She returned to the arrest and said she didn’t have much to dispute about the arrest. But she said she didn’t feel the senior police officer had given enough thought to the exceptional circumstances that had resulted in the protest. She added that the police need to consider “the terrifying implications of the coming catastrophe”.

M was a little emotional, so the Judge asked if she wanted some water. M declined.

M went on, “given the threat of climate heating, it is not his job (senior police officer) to adjudicate on the protest”. “It is not his job to adjudicate on such a crisis.”

M added that the Police conducted themselves impeccably.

She then returned to her key theme with “I know all those charged are being found guilty, regardless of the circumstances. But I did not act out of malice. I was justified. I was justified because of the necessity for the prevention of loss of life.”

M went on to refer to overwhelming evidence of an impending catastrophe due to the over consumption of resources. She referred to the frightening implications of environmental breakdown and geo-political conflict. (She did not offer sources for this information.)

M accused government of wilfully failing to act. As a consequence, she said, already today people in the global south are dying. There is “enormous suffering and death”. She emphasised that hundreds of thousands are dying, the climate catastrophe is already destroying lives.

Returning to government she said “government does not have a mandate not to act”. “We are complicit in genocide; not a genocide of intent, but a genocide of neglect”.

She added that the 2050 target was too late. She said the evidence was that we are on track to overshoot the 1.5C and 2C targets. “At 2C of heating there would be more harvest failings, more food shortages, more starvation and mass migration. But the IPCC says we could be on track for 4C of warming.”. She went on: “4C of heating is incompatible with organised civilisation. We are on track for the collapse of civilisation.”

M said that if we accept the warnings from the IPCC of further heating; the risk of methane being released from melting permafrost, the additional heat as a result of overcoming ‘global dimming’ as coal is phased out, and the loss of carbon sinks as forests are consumed by wildfires, then there will be no complex life left on the planet. She referred to a near dead-rock travelling through space. The planet would survive us, but without all complex life.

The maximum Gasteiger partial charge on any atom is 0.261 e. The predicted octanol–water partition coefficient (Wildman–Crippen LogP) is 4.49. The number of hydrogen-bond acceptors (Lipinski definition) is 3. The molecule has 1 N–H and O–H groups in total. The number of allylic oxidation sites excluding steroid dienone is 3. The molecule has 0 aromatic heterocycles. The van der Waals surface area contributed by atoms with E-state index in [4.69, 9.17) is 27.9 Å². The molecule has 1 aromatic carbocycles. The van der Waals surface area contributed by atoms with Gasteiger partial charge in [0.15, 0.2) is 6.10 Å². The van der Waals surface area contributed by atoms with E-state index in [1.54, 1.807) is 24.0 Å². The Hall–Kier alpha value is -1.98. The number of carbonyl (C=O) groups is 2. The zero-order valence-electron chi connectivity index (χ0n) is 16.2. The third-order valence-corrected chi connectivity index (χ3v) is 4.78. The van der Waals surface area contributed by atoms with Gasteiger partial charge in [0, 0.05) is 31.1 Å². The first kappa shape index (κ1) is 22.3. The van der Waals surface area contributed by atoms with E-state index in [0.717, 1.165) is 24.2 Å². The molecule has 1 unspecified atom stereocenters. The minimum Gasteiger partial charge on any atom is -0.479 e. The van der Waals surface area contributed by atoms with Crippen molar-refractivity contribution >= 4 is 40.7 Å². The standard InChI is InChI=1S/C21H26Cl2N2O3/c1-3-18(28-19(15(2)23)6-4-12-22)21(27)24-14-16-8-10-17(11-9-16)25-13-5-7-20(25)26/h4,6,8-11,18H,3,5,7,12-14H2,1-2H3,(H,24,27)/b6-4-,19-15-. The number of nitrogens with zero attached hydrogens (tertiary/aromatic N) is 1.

At this point I noted the Judge look up from reading his copy of her paper and he looked bored. Or perhaps exasperated at having to listen to something he disagreed with.

M didn’t notice the Judge and wrapped up by saying that unless we act, this process will not stop. “I cannot stand by and let this happen, I have to take non-violent direct action to stop this heart breaking outcome”.

CPS Cross examining of M.

Throughout the hearing, and later on, the CPS Prosecutor was very polite to M but after his first question he raised his voice to M. This was classic bullying that we see on TV screens. People need to prepare themselves for this when being cross-examined.

CPS to M: Did you hear the direction to move?

M: yes. I tried not to hear what she said, but I did hear it.

CPS: Do you think she (arresting officer) acted lawfully?

M: Yes.

CPS: Do you accept that Marble Arch had been offered to you as an alternative site to continue with your protest?

M: Yes.

CPS: So you ignored the officer?

M: Yes.

CPS: Do you accept you were impeding on the rights of others to travel?

M: Yes. But only in part. If we carry on with business as usual, the consequences will be the worst for the poorest section of society. We (XR) are trying to do this for them.

CPS: What about the three London ambulances? They had rights? What about their rights?

M: I don’t understand.

CPS: It is not just about your right to protest; your protest has an impact upon others!

M: There is another point, it wasn’t just me on Parliament Square. There were others on their way to join the protest.

I know others were impacted and I feel sorry.

CPS: What gives you the right to protest to secure your objective and put that over the right of the London Ambulance Service to get patients to hospital?

M: Nothing.

The Judge then asked some questions.

Judge: How long were you in Parliament Sq for?

M: About three days prior to the arrest.

Judge: Do you not think you had already proven your point? Was it necessary to go one stage further and get yourself arrested?

M: We had tried everything for many years. We hadn’t been successful until we went for non-violent direct action.

Judge: Why didn’t you go to Marble Arch?

M: Marble Arch would be less effective. Sadly it was the case that disruption was necessary.

The Judge then asked M to leave the witness box and sit back at the desk with her McKenzie Friend. He then explained that because she had not brought any witnesses, the CPS could not offer a closing statement, but she was still at liberty to do so.

M said she would do so. There was a short break and M then wrapped up with these words (I tried to get everything down but will have missed a couple of bits).